In Asia, the share of people not covered by any type of social protection programs ranges from 50 to 90% of national populations. These are the so-called “missing middle” that work in the informal economy, and belong neither to the poorest of the poor who may receive social assistance, nor to those employed in the formal sector who are covered by social insurance.
Recent studies indicate that total public social expenditure as a percentage of gross domestic product (GDP) in Asia ranges between 1.2% in Indonesia and 13.2% in Mongolia, with the regional average at 5.2% if we include developed economies.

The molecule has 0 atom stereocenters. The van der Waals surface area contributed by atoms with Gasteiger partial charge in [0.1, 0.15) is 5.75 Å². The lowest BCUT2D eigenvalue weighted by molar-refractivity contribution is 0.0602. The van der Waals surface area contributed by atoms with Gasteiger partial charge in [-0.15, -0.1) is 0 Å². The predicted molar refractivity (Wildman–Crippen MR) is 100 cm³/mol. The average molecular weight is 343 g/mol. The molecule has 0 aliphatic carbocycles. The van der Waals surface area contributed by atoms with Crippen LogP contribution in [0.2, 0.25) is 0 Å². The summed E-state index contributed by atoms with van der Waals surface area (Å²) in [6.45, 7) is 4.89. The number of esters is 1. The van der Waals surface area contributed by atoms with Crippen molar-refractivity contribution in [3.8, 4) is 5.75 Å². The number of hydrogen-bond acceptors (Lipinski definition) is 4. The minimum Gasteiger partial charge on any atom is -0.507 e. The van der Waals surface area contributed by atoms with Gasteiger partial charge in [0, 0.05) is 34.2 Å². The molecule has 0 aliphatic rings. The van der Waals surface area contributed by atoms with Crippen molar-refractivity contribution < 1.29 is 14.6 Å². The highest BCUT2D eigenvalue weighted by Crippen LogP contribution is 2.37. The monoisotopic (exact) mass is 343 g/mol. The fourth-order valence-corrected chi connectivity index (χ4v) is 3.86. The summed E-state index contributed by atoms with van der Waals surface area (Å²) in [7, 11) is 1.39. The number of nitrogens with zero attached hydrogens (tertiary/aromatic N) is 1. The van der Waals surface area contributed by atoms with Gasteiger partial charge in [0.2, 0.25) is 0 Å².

Roughly about three-quarters of total social protection expenditure in Asia is devoted to social insurance with the bulk
allocated to pensions for formal sector workers. The wide range of spending rates reflects the diverse social and
economic histories of the countries in the region. — blogs.adb.org/blog